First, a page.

From the civil rights movement, to the explosion of boulevard cruising, to the legendary invention of Homies figurines, the 1960s-1990s were arguably the golden age of Chicano culture.
During that time, dozens of Chicano-centric magazines were also launched, creating a way for Chicanos to celebrate what had quickly become a distinct and dominate sub-culture of Mexican American culture.
Below are five underground Chicano magazines that people still collect.
Corazon De Aztlán
Corazon de Aztlán was a Chicano journal/magazine published in Los Angeles that printed Chicano art and literature. In addition, it also featured various contests and was known for being active in the local community.
Mi Vida Loca Magazine
Mi Vida Loca Magazine was a San Francisco-based magazine that printed art, writings, photos, and interviews with different barrios across California with the goal of creating unity. In many ways, it became the northern equivalent to the better known Teen Angels.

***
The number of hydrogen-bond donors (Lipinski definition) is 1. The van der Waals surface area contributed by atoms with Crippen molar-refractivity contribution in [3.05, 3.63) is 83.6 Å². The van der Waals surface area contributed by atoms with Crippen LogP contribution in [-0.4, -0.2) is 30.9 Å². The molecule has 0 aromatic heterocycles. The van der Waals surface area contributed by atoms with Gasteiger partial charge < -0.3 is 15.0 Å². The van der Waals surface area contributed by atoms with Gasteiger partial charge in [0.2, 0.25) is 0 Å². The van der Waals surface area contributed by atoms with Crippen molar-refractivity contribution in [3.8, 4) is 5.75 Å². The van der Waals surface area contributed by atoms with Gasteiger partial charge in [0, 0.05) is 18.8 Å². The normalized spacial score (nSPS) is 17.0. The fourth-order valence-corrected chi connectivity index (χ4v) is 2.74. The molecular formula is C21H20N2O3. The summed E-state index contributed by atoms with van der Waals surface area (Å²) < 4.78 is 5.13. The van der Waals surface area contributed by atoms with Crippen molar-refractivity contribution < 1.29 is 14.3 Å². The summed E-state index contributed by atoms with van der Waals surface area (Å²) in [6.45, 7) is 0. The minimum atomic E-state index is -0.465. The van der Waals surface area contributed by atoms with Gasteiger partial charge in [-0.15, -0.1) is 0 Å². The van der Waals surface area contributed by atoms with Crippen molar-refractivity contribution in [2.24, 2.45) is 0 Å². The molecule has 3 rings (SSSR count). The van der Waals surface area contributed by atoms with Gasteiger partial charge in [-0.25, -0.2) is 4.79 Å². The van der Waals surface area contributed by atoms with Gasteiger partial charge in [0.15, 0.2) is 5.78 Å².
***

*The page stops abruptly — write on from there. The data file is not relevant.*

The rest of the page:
Subculture Magazine was a bi-monthly magazine dedicated to Latino culture, music, and lifestyle. Think Rolling Stone with an L.A. twist during a time when giant backyard house parties and cruising dominated the night scene.
Teen Angels is perhaps the most iconic magazine on this list. The magazine ran for years and was widely distributed across the west, featuring art and letters from various barrios, as well as from people serving time behind bars.
Street Low was one of a number of magazines that tried to challenge Lowrider over the years. Yet despite a respectable run, it never quite managed to achieve the same prominence or staying power. It did, however, still produce a few classic issues.
What’s your favorite magazine? Let us know in the comments!
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